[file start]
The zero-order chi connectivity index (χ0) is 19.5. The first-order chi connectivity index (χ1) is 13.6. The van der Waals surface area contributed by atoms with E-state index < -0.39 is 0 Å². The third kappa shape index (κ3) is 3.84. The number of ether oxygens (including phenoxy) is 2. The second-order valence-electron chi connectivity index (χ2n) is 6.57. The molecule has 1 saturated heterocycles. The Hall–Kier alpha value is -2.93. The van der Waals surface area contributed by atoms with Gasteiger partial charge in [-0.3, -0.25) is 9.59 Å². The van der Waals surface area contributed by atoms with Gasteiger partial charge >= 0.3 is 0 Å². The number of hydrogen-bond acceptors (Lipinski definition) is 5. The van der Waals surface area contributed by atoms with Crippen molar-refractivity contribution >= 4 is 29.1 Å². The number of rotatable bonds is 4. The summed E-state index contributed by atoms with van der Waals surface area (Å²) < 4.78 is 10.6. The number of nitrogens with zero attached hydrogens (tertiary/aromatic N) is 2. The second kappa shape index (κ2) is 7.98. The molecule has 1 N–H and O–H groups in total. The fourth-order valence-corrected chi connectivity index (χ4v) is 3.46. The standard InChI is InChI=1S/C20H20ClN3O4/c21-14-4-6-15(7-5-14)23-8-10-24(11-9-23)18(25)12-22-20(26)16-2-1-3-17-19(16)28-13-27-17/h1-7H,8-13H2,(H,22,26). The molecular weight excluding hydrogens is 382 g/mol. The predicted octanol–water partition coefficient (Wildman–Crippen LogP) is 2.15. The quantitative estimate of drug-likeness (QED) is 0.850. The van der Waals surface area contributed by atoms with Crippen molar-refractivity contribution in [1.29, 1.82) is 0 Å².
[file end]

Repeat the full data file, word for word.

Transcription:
The zero-order chi connectivity index (χ0) is 19.5. The first-order chi connectivity index (χ1) is 13.6. The van der Waals surface area contributed by atoms with E-state index < -0.39 is 0 Å². The third kappa shape index (κ3) is 3.84. The number of ether oxygens (including phenoxy) is 2. The second-order valence-electron chi connectivity index (χ2n) is 6.57. The molecule has 1 saturated heterocycles. The Hall–Kier alpha value is -2.93. The van der Waals surface area contributed by atoms with Gasteiger partial charge in [-0.3, -0.25) is 9.59 Å². The van der Waals surface area contributed by atoms with Gasteiger partial charge >= 0.3 is 0 Å². The number of hydrogen-bond acceptors (Lipinski definition) is 5. The van der Waals surface area contributed by atoms with Crippen molar-refractivity contribution >= 4 is 29.1 Å². The number of rotatable bonds is 4. The summed E-state index contributed by atoms with van der Waals surface area (Å²) < 4.78 is 10.6. The number of nitrogens with zero attached hydrogens (tertiary/aromatic N) is 2. The second kappa shape index (κ2) is 7.98. The molecule has 1 N–H and O–H groups in total. The fourth-order valence-corrected chi connectivity index (χ4v) is 3.46. The standard InChI is InChI=1S/C20H20ClN3O4/c21-14-4-6-15(7-5-14)23-8-10-24(11-9-23)18(25)12-22-20(26)16-2-1-3-17-19(16)28-13-27-17/h1-7H,8-13H2,(H,22,26). The molecular weight excluding hydrogens is 382 g/mol. The predicted octanol–water partition coefficient (Wildman–Crippen LogP) is 2.15. The quantitative estimate of drug-likeness (QED) is 0.850. The van der Waals surface area contributed by atoms with Crippen molar-refractivity contribution in [1.29, 1.82) is 0 Å².